A Brew House?

Initial 2011 test pits gave few details, but the full excavation in 2014 soon revealed brick foundations of a 18’ by 20’ 18th century building, determined by archaeologists to have been built in the 1720’s or 1730’s, but gone by 1770. Curiously, it lacked any traces of a fireplace or chimney, but it featured a large, circular ash pit and a heap of bricks near its center. The structure was too large to have been a smokehouse or privy, say archaeologists, and the absence of a chimney and fireplace ruled out a bake house or kitchen. But the circular feature near the center and the discovery of wide drains and a faucet that might have been used to tap beer hinted at the possibility that this was a brew house or malt house. Historical documentation mentions a College brew house, and notes had been discovered in the historic College bursar related to payments for hops, a prime ingredient for making beer. In addition to tobacco, it is known that Williamsburg slaves were employed to grow hops. Confirmation still awaits lab test results on pollen and phytoliths within the soil samples taken from the site, which might reveal the presence of hops.


brewhouseoverallOverhead view of the 18th c. foundation discovered on the College of William and Mary Campus. Circular pit at the center was filled with ash, likely the result of brewing or malting.  (The building measures 18’ x 20’ with a later 8’ addition.) Courtesy Colonial Williamsburg Foundation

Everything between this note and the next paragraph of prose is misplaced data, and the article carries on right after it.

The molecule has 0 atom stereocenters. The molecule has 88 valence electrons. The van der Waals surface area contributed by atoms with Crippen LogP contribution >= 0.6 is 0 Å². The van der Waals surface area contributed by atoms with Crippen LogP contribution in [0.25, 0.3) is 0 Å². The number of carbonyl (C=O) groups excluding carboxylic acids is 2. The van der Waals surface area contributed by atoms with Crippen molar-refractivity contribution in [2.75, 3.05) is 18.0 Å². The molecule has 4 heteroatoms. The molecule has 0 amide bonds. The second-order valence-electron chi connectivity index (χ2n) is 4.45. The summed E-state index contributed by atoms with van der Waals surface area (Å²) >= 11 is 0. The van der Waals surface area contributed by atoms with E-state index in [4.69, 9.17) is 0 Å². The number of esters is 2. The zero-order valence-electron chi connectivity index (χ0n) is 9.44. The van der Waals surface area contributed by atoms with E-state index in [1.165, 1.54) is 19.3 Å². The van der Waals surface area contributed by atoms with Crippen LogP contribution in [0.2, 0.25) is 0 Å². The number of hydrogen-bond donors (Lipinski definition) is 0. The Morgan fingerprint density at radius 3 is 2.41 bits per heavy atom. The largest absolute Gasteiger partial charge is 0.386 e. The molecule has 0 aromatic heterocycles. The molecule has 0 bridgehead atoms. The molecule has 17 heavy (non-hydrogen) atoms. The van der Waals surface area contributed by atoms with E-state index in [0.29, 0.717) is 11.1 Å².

The possibility of a brew or malt house is intriguing. Says Susan Kern, the Executive Director of the College of William & Mary’s Historic Campus, “the building itself as a place of labor is, to me, very interesting, because it concerns questions of who these people [who worked here] were, and entertains questions about what it takes to provision a college like this. The college had a kitchen, bakery, and other such operations needed to feed and provide for school masters and a student population—it thus sets up questions about the social and economic relationship of an institution like a college to other people and activities.”